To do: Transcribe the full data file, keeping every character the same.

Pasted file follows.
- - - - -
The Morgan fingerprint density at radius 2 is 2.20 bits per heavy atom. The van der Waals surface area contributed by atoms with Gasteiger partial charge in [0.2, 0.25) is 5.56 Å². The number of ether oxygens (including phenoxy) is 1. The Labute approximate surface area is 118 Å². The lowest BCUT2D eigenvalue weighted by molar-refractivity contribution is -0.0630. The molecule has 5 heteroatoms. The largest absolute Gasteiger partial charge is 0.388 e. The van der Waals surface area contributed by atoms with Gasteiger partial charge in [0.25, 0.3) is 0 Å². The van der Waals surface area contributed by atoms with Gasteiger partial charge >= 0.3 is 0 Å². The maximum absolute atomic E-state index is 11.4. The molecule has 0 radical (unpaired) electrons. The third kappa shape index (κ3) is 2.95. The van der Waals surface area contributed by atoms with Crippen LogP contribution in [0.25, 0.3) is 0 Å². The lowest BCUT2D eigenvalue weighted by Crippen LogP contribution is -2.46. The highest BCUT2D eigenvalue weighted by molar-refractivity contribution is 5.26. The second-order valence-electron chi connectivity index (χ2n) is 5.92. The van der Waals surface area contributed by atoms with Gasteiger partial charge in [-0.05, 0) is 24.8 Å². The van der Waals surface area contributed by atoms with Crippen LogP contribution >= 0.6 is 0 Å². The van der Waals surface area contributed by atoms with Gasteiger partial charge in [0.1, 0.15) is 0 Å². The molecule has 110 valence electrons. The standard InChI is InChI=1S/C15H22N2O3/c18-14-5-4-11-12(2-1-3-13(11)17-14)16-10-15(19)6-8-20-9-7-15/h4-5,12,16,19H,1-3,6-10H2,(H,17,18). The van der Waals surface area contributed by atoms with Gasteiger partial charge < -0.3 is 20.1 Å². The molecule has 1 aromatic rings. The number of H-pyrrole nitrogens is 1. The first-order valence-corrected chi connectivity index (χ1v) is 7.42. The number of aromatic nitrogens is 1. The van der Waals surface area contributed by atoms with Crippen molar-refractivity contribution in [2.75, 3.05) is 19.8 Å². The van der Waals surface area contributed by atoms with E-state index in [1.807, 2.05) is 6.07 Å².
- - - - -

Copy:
The Morgan fingerprint density at radius 2 is 2.20 bits per heavy atom. The van der Waals surface area contributed by atoms with Gasteiger partial charge in [0.2, 0.25) is 5.56 Å². The number of ether oxygens (including phenoxy) is 1. The Labute approximate surface area is 118 Å². The lowest BCUT2D eigenvalue weighted by molar-refractivity contribution is -0.0630. The molecule has 5 heteroatoms. The largest absolute Gasteiger partial charge is 0.388 e. The van der Waals surface area contributed by atoms with Gasteiger partial charge in [0.25, 0.3) is 0 Å². The van der Waals surface area contributed by atoms with Gasteiger partial charge >= 0.3 is 0 Å². The maximum absolute atomic E-state index is 11.4. The molecule has 0 radical (unpaired) electrons. The third kappa shape index (κ3) is 2.95. The van der Waals surface area contributed by atoms with Crippen LogP contribution in [0.25, 0.3) is 0 Å². The lowest BCUT2D eigenvalue weighted by Crippen LogP contribution is -2.46. The highest BCUT2D eigenvalue weighted by molar-refractivity contribution is 5.26. The second-order valence-electron chi connectivity index (χ2n) is 5.92. The van der Waals surface area contributed by atoms with Gasteiger partial charge in [-0.05, 0) is 24.8 Å². The van der Waals surface area contributed by atoms with Crippen LogP contribution >= 0.6 is 0 Å². The van der Waals surface area contributed by atoms with Gasteiger partial charge in [0.1, 0.15) is 0 Å². The molecule has 110 valence electrons. The standard InChI is InChI=1S/C15H22N2O3/c18-14-5-4-11-12(2-1-3-13(11)17-14)16-10-15(19)6-8-20-9-7-15/h4-5,12,16,19H,1-3,6-10H2,(H,17,18). The van der Waals surface area contributed by atoms with Gasteiger partial charge < -0.3 is 20.1 Å². The molecule has 1 aromatic rings. The number of H-pyrrole nitrogens is 1. The first-order valence-corrected chi connectivity index (χ1v) is 7.42. The number of aromatic nitrogens is 1. The van der Waals surface area contributed by atoms with Crippen molar-refractivity contribution in [2.75, 3.05) is 19.8 Å². The van der Waals surface area contributed by atoms with E-state index in [1.807, 2.05) is 6.07 Å².